Roses and I have a few things I would do anything to make sure you got the most important part

what I cannot call hope

Another round-up of thoughts as I’m finding myself consistently and effectively overworked but wanting, needing to connect, to word here:

  • That it’s been hard to hear others speak of hope this week.
  • That it’s been hard to hear others sign off on emails with some reference to vaccines being “on their way!” As if they had a hand in the accomplishment. As if it brought loved ones back.
  • That it’s been hard to feel what I cannot call hope but can neither call despair.
  • That it’s been hard to hear others share that they feel relief for the first time in four years.
  • That I’ve been feeling what I cannot call hope but can neither call defeat much longer than four years.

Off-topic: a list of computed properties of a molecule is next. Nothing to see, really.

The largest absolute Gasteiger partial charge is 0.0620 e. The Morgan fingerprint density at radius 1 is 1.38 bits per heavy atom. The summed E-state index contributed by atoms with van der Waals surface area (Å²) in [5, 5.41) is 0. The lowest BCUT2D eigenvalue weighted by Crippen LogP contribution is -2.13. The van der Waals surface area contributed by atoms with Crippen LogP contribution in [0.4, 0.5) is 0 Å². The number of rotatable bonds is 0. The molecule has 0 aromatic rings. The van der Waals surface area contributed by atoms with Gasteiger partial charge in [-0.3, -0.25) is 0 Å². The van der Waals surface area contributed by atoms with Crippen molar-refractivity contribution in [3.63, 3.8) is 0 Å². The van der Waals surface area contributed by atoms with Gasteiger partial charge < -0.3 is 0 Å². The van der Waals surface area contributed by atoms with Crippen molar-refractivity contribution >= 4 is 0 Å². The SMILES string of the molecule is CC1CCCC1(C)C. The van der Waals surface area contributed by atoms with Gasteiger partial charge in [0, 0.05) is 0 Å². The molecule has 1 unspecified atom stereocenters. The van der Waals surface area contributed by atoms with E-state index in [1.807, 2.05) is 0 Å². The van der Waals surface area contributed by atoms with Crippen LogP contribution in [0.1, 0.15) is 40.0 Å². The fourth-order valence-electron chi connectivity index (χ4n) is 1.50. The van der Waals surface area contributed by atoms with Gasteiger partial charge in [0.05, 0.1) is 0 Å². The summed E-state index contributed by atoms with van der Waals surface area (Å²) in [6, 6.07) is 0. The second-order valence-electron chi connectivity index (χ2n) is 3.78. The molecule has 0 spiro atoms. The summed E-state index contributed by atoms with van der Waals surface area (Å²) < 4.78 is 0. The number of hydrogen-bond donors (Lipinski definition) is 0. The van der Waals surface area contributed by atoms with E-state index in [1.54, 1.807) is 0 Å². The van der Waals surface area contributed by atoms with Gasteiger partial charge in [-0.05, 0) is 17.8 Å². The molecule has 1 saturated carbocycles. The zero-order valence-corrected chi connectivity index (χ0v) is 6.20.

• That what I cannot call hope has me like the speaker of this poem by Rio Cortez, wary, certain while also uncertain of what’s there ahead.
A close-up photo of birch by Harrison Haines

This be stark, I know. Times be, too.

Something that brought some insight and inner movement was the latest letter, “On Resolutions,” by Aurielle Marie in their “series of 10 dedicated to engaging The Offing’s literary network in social justice and a value shift toward equity within [their] respective organizations.” In this letter, Marie pushes against the usual practices of New Year’s resolutions, which typically emphasize discipline while arousing shame and fear, and shares how:

It would serve us all better to start our year with an acute awareness of how we want to live it, to be loved inside of it, to learn from it, and to lose ourselves within it. What do you want — really want — for this country and our world in the new year? What political goal or dream comes to mind when you allow yourself the capacity to imagine?

Aurielle Marie